Movies reviews

  • Plane

    Watched on


    A pilot finds himself caught in a war zone after he's forced to land his commercial aircraft during a terrible storm.



    This is a turn-your-brain-off and just-enjoy-the-ride kind of movie. There are some intense moments, some extreme violence, shootouts, hand-to-hand combat, hostages and rocket launchers.

    Gerard Bulter plays a commercial aircraft pilot turned action hero in a role he has become all too familiar with. Forced to fly through a storm, he safely ditches on a remote lawless island. He needs to protect his passengers while keeping a dangerous criminal under control and fighting off the attacks from the savage militia. Everything is over-the-top and the cinematography is a little bland, but it gets your heart racing from one escape to the next.

  • JUNG_E

    Watched on


    On an uninhabitable 22nd-century Earth, the outcome of a civil war hinges on cloning the brain of an elite soldier to create a robot mercenary.



    This is a frustrating movie from the director of the fun zombie action movie Train to Busan. It starts off with some fast-paced action where a lone female fighter faces an onslaught of highly sophisticated mechanical robots. Completely outgunned, the solution against the big heavy metal robots was hand-to-hand combat! There are so many things wrong in this initial sequence – although they can be brushed aside in the scene's final reveal – it foreshadows the problems with the rest of the movie.

    Everything in the movie is completely overly designed. The aesthetics of the war-torn post-apocalyptic world has thrown every conceivable futuristic style and idea into the mix that you're just left with an utter mess. The final chase sequence with the “police” is just super silly.

    The characters on show for the rest of the movie are frustratingly comical. Eye-wateringly bad. There is a change in style from a science-fiction action movie to a melodramatic drama and neither are that well fleshed out.

    HOWEVER, the idea behind the opening sequence is interesting. The concept of data use for military and other purposes is explored in a really neat way. There are a lot of small touches throughout the second act which has an emotional core and relates to these concepts, I just wish they weren't wrapped in an irritatingly poor stupid action movie.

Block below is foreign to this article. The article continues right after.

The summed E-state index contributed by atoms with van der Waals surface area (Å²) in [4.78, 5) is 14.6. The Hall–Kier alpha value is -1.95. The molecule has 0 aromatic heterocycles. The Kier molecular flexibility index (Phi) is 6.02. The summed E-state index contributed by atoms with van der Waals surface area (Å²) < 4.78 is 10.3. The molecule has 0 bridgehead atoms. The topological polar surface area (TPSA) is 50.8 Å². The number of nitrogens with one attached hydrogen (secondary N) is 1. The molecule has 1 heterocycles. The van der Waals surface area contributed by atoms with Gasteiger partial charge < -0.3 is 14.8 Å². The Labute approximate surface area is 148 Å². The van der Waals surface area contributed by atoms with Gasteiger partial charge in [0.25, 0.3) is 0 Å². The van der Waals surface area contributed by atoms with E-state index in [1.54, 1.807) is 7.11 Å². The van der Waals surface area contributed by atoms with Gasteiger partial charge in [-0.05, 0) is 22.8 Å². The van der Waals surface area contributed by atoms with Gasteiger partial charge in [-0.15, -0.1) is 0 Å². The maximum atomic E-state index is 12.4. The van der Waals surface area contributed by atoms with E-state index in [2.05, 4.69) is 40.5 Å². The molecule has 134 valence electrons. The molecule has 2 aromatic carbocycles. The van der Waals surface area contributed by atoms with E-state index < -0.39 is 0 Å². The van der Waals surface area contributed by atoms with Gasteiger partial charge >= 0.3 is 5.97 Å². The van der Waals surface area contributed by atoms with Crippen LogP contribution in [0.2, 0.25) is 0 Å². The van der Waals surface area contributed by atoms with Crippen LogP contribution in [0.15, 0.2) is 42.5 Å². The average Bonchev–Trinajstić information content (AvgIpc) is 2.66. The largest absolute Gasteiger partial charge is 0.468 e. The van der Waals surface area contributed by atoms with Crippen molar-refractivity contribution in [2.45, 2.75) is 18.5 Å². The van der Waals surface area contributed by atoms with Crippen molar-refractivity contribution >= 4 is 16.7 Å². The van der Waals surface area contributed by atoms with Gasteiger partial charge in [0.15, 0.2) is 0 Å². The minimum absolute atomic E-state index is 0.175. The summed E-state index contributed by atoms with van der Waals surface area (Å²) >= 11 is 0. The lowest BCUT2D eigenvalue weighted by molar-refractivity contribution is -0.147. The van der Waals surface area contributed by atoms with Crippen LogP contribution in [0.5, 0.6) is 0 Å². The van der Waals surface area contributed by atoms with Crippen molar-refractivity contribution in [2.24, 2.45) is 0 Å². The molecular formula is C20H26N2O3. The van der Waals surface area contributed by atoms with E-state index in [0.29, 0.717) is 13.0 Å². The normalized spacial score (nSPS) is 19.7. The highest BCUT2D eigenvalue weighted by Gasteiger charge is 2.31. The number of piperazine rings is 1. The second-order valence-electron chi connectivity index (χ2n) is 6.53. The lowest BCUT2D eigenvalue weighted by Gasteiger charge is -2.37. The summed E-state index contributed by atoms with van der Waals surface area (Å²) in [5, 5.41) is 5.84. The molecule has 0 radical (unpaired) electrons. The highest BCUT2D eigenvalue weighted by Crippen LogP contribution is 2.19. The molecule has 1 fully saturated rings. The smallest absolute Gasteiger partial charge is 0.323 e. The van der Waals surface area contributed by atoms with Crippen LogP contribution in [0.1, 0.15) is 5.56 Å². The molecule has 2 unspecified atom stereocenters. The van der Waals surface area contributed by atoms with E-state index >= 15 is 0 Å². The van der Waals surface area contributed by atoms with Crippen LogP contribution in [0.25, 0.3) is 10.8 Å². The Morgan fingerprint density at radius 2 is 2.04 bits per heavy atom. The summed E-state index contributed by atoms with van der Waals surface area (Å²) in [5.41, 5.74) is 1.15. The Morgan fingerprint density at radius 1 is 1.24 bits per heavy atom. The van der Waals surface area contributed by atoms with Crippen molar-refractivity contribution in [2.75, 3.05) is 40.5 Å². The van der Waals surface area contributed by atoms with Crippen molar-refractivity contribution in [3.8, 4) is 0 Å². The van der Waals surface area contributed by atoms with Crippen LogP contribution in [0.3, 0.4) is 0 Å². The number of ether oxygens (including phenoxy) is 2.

Blade Runner set the standard for this type of movie over forty years ago – from both world-building and exploring ideas about what it means to be human – and should be a palate cleanser for this movie.

  • Strange World

    Watched on


    The legendary Clades are a family of explorers whose differences threaten to topple their latest and most crucial mission.

    Strange World


    The preface has a beautiful animated style, features a heart-raising expedition with real peril and introduces the main character's future confliction and motivation. Once the main story starts, it presents a wonderful world and contemporary characters.

    After they descend into the “Strange World” the movie comes alive. The characters and sets are wonderful. The land is alien with an odd-pink hue and the animals are exotic but strangely familiar. This world nods to the movie's conclusion and makes more sense when it's revealed – it's a lovely analogy.

    There is an overtly unsubtle climate change metaphor running through the movie, but this isn't a bad thing and the conflicts of personal expectations come full circle by the end. Overall this is a lovely adventure movie which has real stakes throughout, great action sequences and intimate moments.

  • White Noise

    Watched on


    Dramatizes a contemporary American family's attempts to deal with the mundane conflicts of everyday life while grappling with the universal mysteries of love, death, and the possibility of happiness in an uncertain world.

    White Noise


    This darkly-weird drama is a departure from Noah Baumbach’s previously rather straight-faced movies. It is a confidently quirky drama, with odd dialogue and stranger happens; a familial investigation, an indiscretion, and a toxic cloud all wrapped around the looming air of death.

    Adam Driver is superb as the middle-aged man with a dad-bod, firstly protecting his family from an "airborne toxic event" which may have shortened his life, then investigating his wife's odd behaviour which leads him down a dangerous path.

    It is a very odd movie. The dialogue is stilted and the conversations are unusual. There is confidence in camerawork and vibrant but dated production design. There are some interesting ideas and the drug's side effects come full circle in the climatic sequence. Although it is a visual feast, the odd screenplay just doesn’t coalesce.

  • Good Luck to You, Leo Grande

    Watched on


    Nancy Stokes, a retired school teacher, is yearning for some adventure, and some sex. And she has a plan, which involves hiring a young sex worker named Leo Grande.

    Good Luck to You, Leo Grande


    Set against an awkward situation in which a widower realises she’s missed out on life’s sexual pleasures and decides to hire a sex worker to help her fill that void.

    Aside from the sexual aspect, the screenplay delves into many taboo subjects. Not only do they cover some misconceptions about sex workers, but it also talks about their benefits, such as clients using the service as a type of therapy and loneliness. There are also conversations about being a parent and about being a child — both things you can feel disappointed with.

    This is a fantastic movie with so many layers. It is endearing and complex but always compelling.